So, for instance, when adding or editing a citation, you could type “BDF §458;” into the prefix field to add a citation to Blass-Debrunner-Funk §458. Zotero would then build this text into the footnote so that the footnote will look as it should.

The upside of this method is that it is quite straightforward. The downside is that any sources you cite in this way won’t appear in any bibliography Zotero generates for your document.

SBL Press doesn’t want sources cited by abbreviation in a bibliography anyhow, but in some cases, you might find that you want this (e.g., requirements from a professor, journal, or volume editor).

In that event, your best option will be to edit the bibliography that Zotero prepares to add any sources you’ve included in your footnotes simply by adding their abbreviations as text. Since you entered those citations simply as text, Zotero won’t “know” to add these sources to your bibliography unless you make those changes directly.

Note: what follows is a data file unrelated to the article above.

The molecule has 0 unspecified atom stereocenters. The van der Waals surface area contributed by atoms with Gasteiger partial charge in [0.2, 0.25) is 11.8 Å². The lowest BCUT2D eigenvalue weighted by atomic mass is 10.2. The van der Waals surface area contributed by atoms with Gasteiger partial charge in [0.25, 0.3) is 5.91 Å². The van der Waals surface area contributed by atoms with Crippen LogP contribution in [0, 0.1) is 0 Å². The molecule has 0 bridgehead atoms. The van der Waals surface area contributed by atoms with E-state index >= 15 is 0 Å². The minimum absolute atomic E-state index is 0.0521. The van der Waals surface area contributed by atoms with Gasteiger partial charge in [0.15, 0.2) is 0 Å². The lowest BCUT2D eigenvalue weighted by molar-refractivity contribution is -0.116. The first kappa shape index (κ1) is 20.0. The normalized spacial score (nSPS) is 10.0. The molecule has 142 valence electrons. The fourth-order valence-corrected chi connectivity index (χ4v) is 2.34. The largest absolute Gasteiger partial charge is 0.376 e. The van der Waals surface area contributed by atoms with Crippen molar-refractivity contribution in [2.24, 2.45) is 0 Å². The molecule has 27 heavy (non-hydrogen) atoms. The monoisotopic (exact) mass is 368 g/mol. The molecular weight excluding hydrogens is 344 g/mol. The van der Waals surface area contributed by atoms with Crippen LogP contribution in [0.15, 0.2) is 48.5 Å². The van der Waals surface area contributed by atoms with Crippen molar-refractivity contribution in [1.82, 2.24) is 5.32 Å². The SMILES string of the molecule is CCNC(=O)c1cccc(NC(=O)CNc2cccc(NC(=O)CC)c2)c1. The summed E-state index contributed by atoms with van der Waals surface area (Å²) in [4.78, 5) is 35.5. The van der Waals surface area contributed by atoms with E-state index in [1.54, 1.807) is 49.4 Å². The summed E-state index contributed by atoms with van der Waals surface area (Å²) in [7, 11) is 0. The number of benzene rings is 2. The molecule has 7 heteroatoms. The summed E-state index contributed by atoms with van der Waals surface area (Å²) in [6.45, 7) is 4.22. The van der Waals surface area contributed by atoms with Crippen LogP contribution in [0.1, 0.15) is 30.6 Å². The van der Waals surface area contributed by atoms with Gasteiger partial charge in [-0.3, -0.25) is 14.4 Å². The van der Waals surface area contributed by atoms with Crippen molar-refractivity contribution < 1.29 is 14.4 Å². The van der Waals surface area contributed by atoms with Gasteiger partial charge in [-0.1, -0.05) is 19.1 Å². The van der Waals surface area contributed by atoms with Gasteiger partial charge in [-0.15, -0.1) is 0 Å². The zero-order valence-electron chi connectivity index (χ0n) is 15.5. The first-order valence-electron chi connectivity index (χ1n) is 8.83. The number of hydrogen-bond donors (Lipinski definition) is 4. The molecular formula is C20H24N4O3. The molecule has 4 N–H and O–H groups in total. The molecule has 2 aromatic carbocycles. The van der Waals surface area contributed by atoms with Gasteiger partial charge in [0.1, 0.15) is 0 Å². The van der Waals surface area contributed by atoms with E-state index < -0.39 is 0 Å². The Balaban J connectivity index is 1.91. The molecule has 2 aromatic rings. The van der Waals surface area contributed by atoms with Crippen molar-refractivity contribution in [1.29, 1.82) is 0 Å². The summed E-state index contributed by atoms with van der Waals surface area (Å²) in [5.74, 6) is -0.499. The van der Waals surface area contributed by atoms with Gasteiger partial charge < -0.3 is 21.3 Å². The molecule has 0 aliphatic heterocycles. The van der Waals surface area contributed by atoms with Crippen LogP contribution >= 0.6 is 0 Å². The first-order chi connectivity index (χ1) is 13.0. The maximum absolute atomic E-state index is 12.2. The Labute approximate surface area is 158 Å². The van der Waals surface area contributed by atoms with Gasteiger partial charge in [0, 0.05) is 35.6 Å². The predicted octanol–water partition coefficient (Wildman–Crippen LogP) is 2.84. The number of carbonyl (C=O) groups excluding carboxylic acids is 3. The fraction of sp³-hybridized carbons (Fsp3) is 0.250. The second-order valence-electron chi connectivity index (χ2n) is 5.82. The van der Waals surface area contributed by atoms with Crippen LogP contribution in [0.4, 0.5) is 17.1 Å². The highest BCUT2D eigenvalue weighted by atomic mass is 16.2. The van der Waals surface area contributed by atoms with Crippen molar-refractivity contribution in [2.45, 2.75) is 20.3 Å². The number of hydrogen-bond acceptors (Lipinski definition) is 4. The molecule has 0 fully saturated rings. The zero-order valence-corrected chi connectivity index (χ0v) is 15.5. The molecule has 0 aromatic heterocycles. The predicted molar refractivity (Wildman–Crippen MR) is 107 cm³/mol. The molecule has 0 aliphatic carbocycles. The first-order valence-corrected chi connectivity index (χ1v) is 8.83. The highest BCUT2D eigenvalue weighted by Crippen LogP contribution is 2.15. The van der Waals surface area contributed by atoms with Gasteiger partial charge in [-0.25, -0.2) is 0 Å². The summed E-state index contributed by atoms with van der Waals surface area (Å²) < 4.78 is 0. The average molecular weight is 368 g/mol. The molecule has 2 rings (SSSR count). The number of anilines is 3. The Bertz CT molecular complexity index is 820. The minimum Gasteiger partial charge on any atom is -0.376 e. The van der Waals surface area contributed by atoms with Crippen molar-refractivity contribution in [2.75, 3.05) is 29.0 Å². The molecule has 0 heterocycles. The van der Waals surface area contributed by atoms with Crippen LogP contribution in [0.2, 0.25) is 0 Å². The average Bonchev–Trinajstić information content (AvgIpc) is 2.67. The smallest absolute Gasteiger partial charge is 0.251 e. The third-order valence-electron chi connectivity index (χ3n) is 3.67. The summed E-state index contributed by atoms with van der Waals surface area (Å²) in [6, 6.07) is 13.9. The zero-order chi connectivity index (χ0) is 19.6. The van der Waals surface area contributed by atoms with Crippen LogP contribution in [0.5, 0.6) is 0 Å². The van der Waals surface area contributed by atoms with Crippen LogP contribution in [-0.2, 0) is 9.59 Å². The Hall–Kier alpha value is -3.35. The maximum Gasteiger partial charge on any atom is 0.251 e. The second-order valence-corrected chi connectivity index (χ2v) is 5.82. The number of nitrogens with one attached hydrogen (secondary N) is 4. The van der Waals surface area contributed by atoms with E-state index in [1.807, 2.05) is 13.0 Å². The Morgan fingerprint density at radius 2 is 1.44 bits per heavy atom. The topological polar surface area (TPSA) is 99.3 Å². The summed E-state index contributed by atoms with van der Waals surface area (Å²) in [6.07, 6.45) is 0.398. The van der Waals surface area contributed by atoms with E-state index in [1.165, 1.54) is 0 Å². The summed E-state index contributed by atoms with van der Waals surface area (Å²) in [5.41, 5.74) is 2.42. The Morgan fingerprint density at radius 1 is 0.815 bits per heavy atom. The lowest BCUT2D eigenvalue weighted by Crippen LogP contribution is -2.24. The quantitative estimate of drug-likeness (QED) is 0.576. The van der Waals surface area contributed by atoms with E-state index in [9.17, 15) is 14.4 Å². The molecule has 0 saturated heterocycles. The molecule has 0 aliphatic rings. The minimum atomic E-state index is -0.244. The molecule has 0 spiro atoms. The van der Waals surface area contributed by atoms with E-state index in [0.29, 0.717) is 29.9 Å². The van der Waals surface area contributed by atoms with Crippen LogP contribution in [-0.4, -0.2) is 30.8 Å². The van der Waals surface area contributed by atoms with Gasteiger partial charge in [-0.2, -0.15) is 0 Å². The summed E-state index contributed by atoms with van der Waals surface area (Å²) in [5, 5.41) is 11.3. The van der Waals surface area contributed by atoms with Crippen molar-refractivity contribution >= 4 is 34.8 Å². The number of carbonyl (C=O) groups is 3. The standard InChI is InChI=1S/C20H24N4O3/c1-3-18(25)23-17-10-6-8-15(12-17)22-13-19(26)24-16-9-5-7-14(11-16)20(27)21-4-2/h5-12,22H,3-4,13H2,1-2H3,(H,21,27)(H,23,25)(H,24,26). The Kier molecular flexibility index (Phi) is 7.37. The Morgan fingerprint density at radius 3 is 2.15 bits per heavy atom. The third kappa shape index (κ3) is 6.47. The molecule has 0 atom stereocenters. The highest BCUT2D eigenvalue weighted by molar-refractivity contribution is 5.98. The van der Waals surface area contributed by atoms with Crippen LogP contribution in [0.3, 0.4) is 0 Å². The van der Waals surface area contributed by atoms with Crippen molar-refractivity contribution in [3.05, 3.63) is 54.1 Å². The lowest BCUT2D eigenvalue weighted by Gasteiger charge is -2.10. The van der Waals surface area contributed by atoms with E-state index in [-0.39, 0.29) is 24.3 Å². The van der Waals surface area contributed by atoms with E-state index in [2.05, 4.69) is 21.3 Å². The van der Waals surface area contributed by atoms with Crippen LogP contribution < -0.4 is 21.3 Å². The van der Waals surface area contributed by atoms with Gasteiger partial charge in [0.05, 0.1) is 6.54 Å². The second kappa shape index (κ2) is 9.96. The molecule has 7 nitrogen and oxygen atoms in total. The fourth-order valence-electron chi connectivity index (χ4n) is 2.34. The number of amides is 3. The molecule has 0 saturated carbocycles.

b. Edit your reference manager’s SBL style in CSL.

Other ways of getting this output automatically from Zotero are on the horizon. But, for the present, a bit of manual editing is required. Thankfully though, it mostly just requires some copying and pasting.2

If you’d rather not go through this process, you can download a version of this style, unzip it, and skip to step 4 below. Just bear in mind that this version might not be based on the most current the SBL style version in the Zotero repository. If you want to be sure you’re using the most updated version of the SBL style with this adjustment, you’ll want to go through the process below.

  1. Download a new copy of the SBL Handbook of Style citation style from the Zotero style repository. If you’re asked to add the citation style to Zotero, click “Cancel.”
  2. Open the folder where you downloaded this file, and rename it. For instance, I added “-with-abbr” to the end of the file name before the extension.